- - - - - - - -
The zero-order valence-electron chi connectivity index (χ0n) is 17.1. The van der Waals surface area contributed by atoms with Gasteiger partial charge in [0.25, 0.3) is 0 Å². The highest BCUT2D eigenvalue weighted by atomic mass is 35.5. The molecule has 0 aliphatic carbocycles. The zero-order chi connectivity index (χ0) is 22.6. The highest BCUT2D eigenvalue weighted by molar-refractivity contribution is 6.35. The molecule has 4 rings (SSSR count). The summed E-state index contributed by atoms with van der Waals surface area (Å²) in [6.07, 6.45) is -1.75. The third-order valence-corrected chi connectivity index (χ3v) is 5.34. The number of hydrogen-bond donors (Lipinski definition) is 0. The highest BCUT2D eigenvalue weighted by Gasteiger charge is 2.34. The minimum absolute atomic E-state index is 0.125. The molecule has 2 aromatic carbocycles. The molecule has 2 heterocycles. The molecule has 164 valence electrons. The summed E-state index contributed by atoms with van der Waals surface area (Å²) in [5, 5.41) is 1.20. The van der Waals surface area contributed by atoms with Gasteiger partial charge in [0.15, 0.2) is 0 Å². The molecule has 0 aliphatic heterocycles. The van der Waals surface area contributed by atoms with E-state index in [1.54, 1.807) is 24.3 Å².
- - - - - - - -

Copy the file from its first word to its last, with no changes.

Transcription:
The zero-order valence-electron chi connectivity index (χ0n) is 17.1. The van der Waals surface area contributed by atoms with Gasteiger partial charge in [0.25, 0.3) is 0 Å². The highest BCUT2D eigenvalue weighted by atomic mass is 35.5. The molecule has 0 aliphatic carbocycles. The zero-order chi connectivity index (χ0) is 22.6. The highest BCUT2D eigenvalue weighted by molar-refractivity contribution is 6.35. The molecule has 4 rings (SSSR count). The summed E-state index contributed by atoms with van der Waals surface area (Å²) in [6.07, 6.45) is -1.75. The third-order valence-corrected chi connectivity index (χ3v) is 5.34. The number of hydrogen-bond donors (Lipinski definition) is 0. The highest BCUT2D eigenvalue weighted by Gasteiger charge is 2.34. The minimum absolute atomic E-state index is 0.125. The molecule has 2 aromatic carbocycles. The molecule has 2 heterocycles. The molecule has 164 valence electrons. The summed E-state index contributed by atoms with van der Waals surface area (Å²) in [5, 5.41) is 1.20. The van der Waals surface area contributed by atoms with Gasteiger partial charge in [0.15, 0.2) is 0 Å². The molecule has 0 aliphatic heterocycles. The van der Waals surface area contributed by atoms with E-state index in [1.54, 1.807) is 24.3 Å².